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Becoming Oz, An Interview with James Franco

In an effort to promote Walt Disney’s new movie: Oz the Great and Powerful, actor James Franco sat down and took part in a phone interview with several student presses across the country. Suffolk University was one of them.



PRESS:  Recently, you’ve been doing a lot of serious movies.  Why did you decide to attach yourself to this more family fun, adventure film?

JAMES FRANCO:  Well, I’ve been a fan of the Oz books, the Baum, L. Frank Baum Oz books since I was a boy.  I read all of them, when I was age eleven.  They were some of the first books that I read on my own for pleasure and I’ve worked with the director, Sam Raimi in,you know, three previous films and so this was another chance to work with him.  And then in addition to that, I saw the role as something I could have a lot of fun with and could be fairly creative with.

He was a written as a comedic character within this fantastical world, and I found that combination to be fairly unusual and I just thought it would,be a, juxtaposition of two different things, comedy and fantasy that would result in something entertaining.

PRESS:         James, you mentioned in another interview that you read the Oz books when you were younger.  You’ve already addressed this.  When taking up this project, did you have any initial hesitations about portraying this character that you had read about?

JAMES:          Yeah, well, because I was an Oz fan, um, I wanted to be sure that they had a sound approach and I was already very hopeful because Sam was involved- Sam Raimi, and, you know, he’s just one of best directors, and, um, I knew that they would capture the visuals of the movie very well, or at least I had hopes that they would.  Uh, but I wanted to be sure that they were being loyal to certain things about Oz that, that people expect, and then also had a, a fresh take on it.

So, and, and they did, you know.  They, they had all the elements you need in order for people to recognize the world of Oz.  You had the Yellow Brick Road and the Emerald City, and witches, and flying monkeys, and a bunch of strange creatures, and Munchkins.  Um, all the things that make up what we, we imagine Oz to be.  But, um, and then I saw that their approach to the world, their- the emissary into the world was, um, not a male version of Dorothy, fortunately.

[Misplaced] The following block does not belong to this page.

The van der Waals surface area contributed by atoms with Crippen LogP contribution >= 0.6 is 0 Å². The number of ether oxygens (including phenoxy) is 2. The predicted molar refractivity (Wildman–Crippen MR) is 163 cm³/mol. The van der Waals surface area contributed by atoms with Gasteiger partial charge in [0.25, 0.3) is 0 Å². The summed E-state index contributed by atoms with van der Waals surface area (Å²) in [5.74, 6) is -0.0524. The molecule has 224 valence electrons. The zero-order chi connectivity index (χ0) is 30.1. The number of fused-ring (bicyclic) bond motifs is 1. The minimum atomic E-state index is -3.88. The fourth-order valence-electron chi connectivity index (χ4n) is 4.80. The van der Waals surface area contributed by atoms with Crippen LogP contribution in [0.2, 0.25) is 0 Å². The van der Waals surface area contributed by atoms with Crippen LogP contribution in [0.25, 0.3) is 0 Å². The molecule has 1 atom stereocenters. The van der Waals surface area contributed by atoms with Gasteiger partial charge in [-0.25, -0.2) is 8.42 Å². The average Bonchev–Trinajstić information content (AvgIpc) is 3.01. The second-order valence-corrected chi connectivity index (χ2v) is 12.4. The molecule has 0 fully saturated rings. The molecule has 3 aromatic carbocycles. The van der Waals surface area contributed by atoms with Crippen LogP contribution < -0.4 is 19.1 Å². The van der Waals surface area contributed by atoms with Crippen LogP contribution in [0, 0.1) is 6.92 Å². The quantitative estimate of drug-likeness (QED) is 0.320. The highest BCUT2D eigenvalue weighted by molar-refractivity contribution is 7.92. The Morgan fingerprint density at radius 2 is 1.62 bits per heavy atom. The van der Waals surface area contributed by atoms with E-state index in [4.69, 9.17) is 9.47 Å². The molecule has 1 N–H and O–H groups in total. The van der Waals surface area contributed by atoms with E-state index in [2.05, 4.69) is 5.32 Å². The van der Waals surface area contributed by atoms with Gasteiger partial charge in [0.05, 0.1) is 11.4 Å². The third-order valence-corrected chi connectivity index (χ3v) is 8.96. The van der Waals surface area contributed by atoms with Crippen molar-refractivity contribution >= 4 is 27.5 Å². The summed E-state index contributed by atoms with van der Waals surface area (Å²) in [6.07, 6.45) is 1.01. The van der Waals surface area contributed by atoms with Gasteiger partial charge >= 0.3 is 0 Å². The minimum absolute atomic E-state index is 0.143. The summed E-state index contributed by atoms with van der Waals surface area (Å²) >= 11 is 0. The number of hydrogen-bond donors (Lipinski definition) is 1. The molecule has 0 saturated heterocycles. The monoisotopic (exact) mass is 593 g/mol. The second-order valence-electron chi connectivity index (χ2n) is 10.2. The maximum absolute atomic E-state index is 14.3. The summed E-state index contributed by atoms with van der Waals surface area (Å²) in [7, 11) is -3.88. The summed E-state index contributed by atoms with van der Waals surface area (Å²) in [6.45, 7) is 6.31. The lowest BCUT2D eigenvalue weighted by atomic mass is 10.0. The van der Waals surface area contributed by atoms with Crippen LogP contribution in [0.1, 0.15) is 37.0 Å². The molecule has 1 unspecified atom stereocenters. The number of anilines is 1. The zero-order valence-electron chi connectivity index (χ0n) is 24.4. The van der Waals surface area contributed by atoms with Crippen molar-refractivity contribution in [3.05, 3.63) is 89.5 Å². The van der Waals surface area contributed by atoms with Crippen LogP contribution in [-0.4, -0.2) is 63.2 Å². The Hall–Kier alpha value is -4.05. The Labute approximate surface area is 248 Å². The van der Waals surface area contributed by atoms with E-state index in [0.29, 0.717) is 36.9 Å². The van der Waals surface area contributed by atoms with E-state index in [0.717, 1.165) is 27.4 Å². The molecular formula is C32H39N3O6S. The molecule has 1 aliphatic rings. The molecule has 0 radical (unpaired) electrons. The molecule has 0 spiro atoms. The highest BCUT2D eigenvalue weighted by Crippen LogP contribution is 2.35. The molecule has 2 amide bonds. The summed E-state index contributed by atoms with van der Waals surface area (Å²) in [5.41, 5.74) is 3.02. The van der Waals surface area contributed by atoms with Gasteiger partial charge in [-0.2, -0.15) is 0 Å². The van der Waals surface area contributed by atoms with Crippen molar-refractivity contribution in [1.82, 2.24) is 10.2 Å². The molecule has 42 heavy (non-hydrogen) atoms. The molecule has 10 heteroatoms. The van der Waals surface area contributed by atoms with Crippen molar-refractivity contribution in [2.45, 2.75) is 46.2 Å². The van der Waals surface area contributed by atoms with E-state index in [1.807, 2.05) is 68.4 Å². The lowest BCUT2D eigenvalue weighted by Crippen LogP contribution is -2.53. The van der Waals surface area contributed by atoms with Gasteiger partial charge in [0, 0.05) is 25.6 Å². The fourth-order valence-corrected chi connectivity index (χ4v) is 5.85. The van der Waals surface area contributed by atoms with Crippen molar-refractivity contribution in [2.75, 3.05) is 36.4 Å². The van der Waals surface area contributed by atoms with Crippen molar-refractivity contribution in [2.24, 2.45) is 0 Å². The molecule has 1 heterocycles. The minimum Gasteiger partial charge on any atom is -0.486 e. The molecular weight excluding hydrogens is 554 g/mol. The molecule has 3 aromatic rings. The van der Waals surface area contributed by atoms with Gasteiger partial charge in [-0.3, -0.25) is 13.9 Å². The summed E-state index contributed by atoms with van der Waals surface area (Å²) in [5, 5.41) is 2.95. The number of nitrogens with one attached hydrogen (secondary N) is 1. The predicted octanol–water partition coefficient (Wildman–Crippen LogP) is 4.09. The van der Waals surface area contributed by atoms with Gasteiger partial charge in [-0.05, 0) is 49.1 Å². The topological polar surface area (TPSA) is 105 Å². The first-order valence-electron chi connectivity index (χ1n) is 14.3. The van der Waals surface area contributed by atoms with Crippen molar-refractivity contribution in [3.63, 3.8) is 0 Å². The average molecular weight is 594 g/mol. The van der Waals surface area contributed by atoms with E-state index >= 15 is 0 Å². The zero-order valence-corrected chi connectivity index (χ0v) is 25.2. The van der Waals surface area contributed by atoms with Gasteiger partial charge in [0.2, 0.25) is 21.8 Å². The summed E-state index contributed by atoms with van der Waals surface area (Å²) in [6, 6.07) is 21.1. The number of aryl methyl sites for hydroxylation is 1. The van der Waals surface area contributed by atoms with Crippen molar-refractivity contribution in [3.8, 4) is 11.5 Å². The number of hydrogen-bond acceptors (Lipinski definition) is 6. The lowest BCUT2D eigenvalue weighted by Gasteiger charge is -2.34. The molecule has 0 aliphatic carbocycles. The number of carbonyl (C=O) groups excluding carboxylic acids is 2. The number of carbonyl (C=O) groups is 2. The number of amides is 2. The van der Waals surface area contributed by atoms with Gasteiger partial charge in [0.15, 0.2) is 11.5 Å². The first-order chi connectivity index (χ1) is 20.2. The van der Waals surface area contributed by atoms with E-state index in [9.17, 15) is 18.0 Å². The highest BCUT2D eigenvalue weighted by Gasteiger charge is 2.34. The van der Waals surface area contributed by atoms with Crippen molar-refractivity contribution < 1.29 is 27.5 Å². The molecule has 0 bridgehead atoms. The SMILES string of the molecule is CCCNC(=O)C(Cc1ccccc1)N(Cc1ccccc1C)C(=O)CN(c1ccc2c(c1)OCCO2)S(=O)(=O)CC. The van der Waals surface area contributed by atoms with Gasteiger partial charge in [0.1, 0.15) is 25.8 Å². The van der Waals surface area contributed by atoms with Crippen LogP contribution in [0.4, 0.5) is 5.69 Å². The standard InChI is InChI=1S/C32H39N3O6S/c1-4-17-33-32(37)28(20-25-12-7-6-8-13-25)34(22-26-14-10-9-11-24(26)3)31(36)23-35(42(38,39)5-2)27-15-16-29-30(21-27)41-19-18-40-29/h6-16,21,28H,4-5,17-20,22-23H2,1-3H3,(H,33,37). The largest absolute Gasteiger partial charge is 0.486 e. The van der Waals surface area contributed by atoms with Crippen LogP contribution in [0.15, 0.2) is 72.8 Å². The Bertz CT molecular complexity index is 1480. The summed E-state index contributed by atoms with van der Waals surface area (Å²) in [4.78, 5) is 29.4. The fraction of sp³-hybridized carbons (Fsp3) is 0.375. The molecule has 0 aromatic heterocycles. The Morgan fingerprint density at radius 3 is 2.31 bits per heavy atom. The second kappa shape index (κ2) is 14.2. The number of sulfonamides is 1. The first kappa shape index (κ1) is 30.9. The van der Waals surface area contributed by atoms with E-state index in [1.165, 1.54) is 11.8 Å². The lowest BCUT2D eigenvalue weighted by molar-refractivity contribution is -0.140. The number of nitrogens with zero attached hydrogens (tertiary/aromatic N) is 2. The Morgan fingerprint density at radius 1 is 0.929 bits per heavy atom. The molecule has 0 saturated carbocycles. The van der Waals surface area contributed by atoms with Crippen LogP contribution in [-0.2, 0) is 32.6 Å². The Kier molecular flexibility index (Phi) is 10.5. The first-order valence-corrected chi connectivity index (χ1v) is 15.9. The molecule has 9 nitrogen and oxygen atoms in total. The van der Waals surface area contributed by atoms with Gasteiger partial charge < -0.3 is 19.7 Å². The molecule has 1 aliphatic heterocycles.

That they weren’t just gonna redo it, uh, with a, you know, innocent young person kind of walking through Oz- that my character was, instead, a kind of con man that was stumbling through Oz and, and because he’s trying- he’s pretending to be something he’s not, he gets into a lot of awkward situations that could be played for comedy.  And I thought that comedic edge would help distinguish this version of Oz from other versions.


PRESS:         James, how did you prepare for the role of Oz both physically and mentally?

JAMES:        I had to be able to carry myself as a magician because my character, Oscar Diggs, starts of as a traveling magician in a, in a circus, and, um, and we even see a bit of one of his shows.  So I needed to be able to do that, those tricks convincingly and to hold myself on, on stage like a magician in a, in a convincing way.

So they hired, uh, one of the best magicians in Las Vegas, Lance Burton, to come to, to Detroit, and he gave me- I was fortunate enough to have private lessons with him, and he taught me, um, how to, uh, uh, look, make it look like I’m, you know, having people levitate and, um, make it look like they’re, you know, evaporating in front of everyone’s eyes and, um, and then also just kind of how to hold myself on stage, you know.  You know, he taught me all of that, so it was, it was great.


PRESS:         What was your first impression or interpretation of Oscar/Oz when reading the script for the first time?

JAMES:          Um, again, you know, it was, uh, his character starts off as a, a flawed man.  He’s, uh, selfish, he’s a bit of a womanizer, uh, he thinks that, um, happiness will come from, you know, financial success and, and fame.  And, um, it blinds him to the love of the people around him.  And, um, I saw that, you know, one of the reasons to start the character off that way was that you could have, um, it would allow for growth in the character, and that the movie would not just be a physical journey through a mystical land, but it would also involve an inner journey of the character.  …That he would go from this flawed person to possibly a better, becoming a better person.